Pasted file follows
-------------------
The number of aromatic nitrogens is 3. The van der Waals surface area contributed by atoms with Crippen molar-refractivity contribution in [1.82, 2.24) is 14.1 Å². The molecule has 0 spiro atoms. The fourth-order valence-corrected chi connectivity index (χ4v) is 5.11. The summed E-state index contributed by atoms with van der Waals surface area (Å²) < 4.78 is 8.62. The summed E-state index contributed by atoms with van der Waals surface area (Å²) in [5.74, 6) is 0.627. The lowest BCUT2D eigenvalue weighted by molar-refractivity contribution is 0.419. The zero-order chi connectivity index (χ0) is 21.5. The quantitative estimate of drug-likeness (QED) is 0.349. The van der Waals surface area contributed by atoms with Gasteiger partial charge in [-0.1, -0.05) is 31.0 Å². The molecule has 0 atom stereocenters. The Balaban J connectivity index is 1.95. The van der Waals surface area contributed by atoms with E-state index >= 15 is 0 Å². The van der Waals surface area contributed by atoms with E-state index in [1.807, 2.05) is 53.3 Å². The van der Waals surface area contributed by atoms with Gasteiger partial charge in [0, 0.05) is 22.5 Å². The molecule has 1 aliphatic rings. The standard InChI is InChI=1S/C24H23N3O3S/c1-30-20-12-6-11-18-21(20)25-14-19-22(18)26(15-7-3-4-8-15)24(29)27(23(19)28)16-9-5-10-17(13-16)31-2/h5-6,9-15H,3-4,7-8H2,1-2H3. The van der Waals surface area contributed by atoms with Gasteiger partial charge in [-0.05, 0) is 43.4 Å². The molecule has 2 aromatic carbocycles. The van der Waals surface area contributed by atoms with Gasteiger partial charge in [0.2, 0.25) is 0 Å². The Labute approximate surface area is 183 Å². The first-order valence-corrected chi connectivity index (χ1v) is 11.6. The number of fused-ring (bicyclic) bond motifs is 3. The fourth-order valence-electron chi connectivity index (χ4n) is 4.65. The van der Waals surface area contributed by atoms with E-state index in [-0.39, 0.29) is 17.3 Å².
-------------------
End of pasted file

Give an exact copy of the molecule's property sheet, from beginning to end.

The number of aromatic nitrogens is 3. The van der Waals surface area contributed by atoms with Crippen molar-refractivity contribution in [1.82, 2.24) is 14.1 Å². The molecule has 0 spiro atoms. The fourth-order valence-corrected chi connectivity index (χ4v) is 5.11. The summed E-state index contributed by atoms with van der Waals surface area (Å²) < 4.78 is 8.62. The summed E-state index contributed by atoms with van der Waals surface area (Å²) in [5.74, 6) is 0.627. The lowest BCUT2D eigenvalue weighted by molar-refractivity contribution is 0.419. The zero-order chi connectivity index (χ0) is 21.5. The quantitative estimate of drug-likeness (QED) is 0.349. The van der Waals surface area contributed by atoms with Gasteiger partial charge in [-0.1, -0.05) is 31.0 Å². The molecule has 0 atom stereocenters. The Balaban J connectivity index is 1.95. The van der Waals surface area contributed by atoms with E-state index >= 15 is 0 Å². The van der Waals surface area contributed by atoms with E-state index in [1.807, 2.05) is 53.3 Å². The van der Waals surface area contributed by atoms with Gasteiger partial charge in [0, 0.05) is 22.5 Å². The molecule has 1 aliphatic rings. The standard InChI is InChI=1S/C24H23N3O3S/c1-30-20-12-6-11-18-21(20)25-14-19-22(18)26(15-7-3-4-8-15)24(29)27(23(19)28)16-9-5-10-17(13-16)31-2/h5-6,9-15H,3-4,7-8H2,1-2H3. The van der Waals surface area contributed by atoms with Gasteiger partial charge in [-0.05, 0) is 43.4 Å². The molecule has 2 aromatic carbocycles. The van der Waals surface area contributed by atoms with Gasteiger partial charge in [0.2, 0.25) is 0 Å². The Labute approximate surface area is 183 Å². The first-order valence-corrected chi connectivity index (χ1v) is 11.6. The number of fused-ring (bicyclic) bond motifs is 3. The fourth-order valence-electron chi connectivity index (χ4n) is 4.65. The van der Waals surface area contributed by atoms with E-state index in [-0.39, 0.29) is 17.3 Å².